Now what I am commanding you today is not too difficult for you or beyond your reach. It is not up in heaven, so that you have to ask, “Who will ascend into heaven to get it and proclaim it to us that we may obey it?” Nor is it beyond the sea, so that you have to ask, “Who will cross the sea to get it and proclaim it to us so that we may obey it?” No, the word is very near you; it is in your mouth and in your heart so you may obey it. See, I set before you today life and prosperity, death and destruction. For I command you today to love the Lord your God, to walk in obedience to him, and to keep his commands, decrees and laws; then you will live and increase, and the Lord your God will bless you in the land you are entering to possess. – Deuteronomy 30:11-16
God was in effect telling Israel, I know what it takes to get you to the Promised Land and to give you the life you deserve, but you have to trust me in this. Let me take the lead and do what I say, for I won’t steer you wrong.
Mingled Blood, Mingled Language, Mingled Life
Obedience and keeping covenant are not separate. They are both part of covenant life that is held together by our trust in God who keeps covenant. God reestablished his covenant with Israel after they left Egypt, but before they got to their destination, as he wanted a people who could live in relationship with Him, regardless of their situation or surroundings.
I know what it is to be in need, ands I know what it is to have plenty. I have learned the secret of being content in any and every situation, whether well fed or hungry, whether living in plenty or in want. I can do all this through him who gives me strength. – Philippians 4:12-13
Paul could say this not just because he had experienced things and gotten through them, but because he knew where his strength came from – a God who keeps, or keeps watch over (guards) his covenant. This is what God wanted for Israel as they prepared to go into their new life: a people fully identifying with God, resting in His power and commitment to them, and fully believing in the life of promise He desired to give. This would be the foundation to Israel being a sign to the rest of the world, not of their goodness or righteousness, but of God’s desire for all to come to him. God’s desire for us is the same: for us to walk in covenant with Him, and thus to experience “life to the full”, having that life to be a witness to the world of a God who loves and desires relationship with all people.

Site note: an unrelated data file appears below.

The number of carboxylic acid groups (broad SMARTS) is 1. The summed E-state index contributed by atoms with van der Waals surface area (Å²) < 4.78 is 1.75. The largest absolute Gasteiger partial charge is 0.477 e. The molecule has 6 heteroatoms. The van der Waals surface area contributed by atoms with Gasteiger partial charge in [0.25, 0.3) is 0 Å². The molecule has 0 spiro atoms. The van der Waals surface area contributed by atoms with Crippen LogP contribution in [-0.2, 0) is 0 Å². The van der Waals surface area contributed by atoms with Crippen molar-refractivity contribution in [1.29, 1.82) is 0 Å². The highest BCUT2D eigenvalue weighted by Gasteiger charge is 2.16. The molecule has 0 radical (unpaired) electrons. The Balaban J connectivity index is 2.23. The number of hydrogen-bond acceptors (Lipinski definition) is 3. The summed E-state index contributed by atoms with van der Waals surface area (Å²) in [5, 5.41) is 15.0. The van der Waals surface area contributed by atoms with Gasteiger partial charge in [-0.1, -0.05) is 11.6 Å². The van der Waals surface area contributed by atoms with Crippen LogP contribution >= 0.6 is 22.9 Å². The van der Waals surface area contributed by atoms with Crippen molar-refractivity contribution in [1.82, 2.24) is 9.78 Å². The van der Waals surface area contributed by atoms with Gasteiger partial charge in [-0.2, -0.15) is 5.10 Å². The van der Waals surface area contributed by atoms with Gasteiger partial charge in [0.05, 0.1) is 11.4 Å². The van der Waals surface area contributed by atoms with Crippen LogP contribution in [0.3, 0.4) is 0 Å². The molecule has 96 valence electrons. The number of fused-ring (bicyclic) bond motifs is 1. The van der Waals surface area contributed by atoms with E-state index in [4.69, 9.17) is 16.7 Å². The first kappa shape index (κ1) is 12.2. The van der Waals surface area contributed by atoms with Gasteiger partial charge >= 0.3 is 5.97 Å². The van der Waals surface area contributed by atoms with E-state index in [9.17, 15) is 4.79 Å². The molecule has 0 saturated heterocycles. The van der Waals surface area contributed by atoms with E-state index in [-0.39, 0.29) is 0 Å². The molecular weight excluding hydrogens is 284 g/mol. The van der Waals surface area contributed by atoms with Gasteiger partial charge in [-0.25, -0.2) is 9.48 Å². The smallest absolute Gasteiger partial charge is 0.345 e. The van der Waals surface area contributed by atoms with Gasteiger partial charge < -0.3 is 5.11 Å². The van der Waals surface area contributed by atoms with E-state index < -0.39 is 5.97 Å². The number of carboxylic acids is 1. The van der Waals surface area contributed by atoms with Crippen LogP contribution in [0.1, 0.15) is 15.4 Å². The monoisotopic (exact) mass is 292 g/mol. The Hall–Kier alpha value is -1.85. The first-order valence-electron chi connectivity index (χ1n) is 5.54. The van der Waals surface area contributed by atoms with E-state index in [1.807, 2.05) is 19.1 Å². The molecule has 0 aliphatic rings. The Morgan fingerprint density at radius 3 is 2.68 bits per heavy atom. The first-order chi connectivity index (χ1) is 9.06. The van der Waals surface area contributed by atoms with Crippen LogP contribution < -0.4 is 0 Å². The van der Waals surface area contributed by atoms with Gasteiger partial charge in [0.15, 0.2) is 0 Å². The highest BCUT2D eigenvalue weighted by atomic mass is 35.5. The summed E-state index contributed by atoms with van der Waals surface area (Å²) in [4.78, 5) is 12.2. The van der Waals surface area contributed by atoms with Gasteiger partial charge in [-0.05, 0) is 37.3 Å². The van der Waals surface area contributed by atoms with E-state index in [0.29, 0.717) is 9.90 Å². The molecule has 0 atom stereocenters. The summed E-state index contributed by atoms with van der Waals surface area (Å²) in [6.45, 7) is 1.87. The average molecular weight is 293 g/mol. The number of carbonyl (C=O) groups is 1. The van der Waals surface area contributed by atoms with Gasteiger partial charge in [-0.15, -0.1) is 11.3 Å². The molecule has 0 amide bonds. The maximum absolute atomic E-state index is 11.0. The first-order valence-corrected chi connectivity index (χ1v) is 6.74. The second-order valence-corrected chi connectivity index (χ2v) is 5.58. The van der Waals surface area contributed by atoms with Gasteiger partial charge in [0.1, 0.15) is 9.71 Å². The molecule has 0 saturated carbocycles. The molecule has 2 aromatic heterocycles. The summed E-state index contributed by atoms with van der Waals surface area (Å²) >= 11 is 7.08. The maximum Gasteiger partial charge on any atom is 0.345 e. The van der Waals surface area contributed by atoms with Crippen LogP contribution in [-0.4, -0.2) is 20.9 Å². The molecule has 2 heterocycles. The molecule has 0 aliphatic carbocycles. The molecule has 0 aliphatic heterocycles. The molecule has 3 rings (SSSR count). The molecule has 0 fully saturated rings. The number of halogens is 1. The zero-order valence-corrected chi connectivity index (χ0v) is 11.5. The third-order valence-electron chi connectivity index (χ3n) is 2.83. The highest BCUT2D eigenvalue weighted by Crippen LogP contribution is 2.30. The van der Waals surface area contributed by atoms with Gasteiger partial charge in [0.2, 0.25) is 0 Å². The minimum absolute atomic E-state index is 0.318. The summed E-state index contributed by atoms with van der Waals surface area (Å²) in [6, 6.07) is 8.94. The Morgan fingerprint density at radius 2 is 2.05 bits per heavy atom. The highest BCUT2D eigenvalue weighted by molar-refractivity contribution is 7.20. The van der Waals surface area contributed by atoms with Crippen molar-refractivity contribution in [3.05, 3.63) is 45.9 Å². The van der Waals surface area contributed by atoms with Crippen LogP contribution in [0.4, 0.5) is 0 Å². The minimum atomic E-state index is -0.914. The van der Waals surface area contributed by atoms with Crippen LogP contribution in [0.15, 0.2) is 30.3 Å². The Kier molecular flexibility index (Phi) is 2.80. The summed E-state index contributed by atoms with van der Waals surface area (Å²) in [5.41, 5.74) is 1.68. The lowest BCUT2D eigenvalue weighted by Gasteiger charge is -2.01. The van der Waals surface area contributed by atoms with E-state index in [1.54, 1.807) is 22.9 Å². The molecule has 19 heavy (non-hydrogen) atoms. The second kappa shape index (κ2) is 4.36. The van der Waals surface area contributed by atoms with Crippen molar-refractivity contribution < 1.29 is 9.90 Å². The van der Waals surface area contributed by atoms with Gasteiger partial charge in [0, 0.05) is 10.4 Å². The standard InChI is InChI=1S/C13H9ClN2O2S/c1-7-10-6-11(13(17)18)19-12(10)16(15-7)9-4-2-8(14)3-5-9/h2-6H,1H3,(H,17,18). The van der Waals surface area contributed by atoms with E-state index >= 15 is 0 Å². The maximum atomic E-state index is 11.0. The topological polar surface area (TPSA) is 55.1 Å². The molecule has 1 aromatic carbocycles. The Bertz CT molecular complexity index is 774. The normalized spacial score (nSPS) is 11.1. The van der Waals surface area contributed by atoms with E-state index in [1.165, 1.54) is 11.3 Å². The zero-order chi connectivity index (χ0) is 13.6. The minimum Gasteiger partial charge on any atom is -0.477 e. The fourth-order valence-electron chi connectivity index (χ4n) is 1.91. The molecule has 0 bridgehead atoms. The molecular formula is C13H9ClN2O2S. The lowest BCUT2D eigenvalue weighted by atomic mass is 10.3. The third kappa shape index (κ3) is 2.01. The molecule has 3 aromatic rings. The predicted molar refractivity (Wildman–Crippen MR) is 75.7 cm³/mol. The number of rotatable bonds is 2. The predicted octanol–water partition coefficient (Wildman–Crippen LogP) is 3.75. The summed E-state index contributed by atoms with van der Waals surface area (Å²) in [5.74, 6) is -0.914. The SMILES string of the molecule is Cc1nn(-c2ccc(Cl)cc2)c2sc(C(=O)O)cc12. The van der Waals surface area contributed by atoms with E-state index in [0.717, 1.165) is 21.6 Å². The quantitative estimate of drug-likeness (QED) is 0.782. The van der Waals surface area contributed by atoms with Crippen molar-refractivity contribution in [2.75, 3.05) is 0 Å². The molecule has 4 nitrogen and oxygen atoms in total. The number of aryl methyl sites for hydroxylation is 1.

- Where have you chosen the “familiar and comfortable” instead of the unfamiliar and uncomfortable path? What caused you to go back? Is there fear about choosing the unfamiliar?
- Has the Bible and/or Christianity seemed to be more “law-based” than “life-based”? Have you felt pressured to follow the commands for fear of punishment or curse?
- What does understanding covenant do to your understanding of God’s heart for you? Do you believe that God has a positive destiny for you?
- Have you felt that you were doing the “following God thing” in your own strength? Does following God sometimes feel like more of a burden than it’s worth?
- Do you think the dreams/desires you have are actually achievable? What would it take to make them happen? Is God strong enough and dedicated enough to fulfill those dreams / desires?
- Does your path to destiny seem to be taking too long? How do you feel about God who is taking you down a path that others don’t seem to have to take?
Call to Action
- Look at a relationship you have in your life that should be a covenant relationship. Reach out to that person and reestablish it as a covenant, understanding the commitment it will take to maintain that covenant.
- Spend time with God regarding the path He has you on. Confess your heart about where He has you and commit yourself to trust His direction
- Ask God to reveal one area where you have rejected obedience, and repent of that rejection. Ask God to help you bring that area under the life of His covenant so you can follow it with joy.
Study for Next Week
Luke 15:11-32, the parable of the prodigal children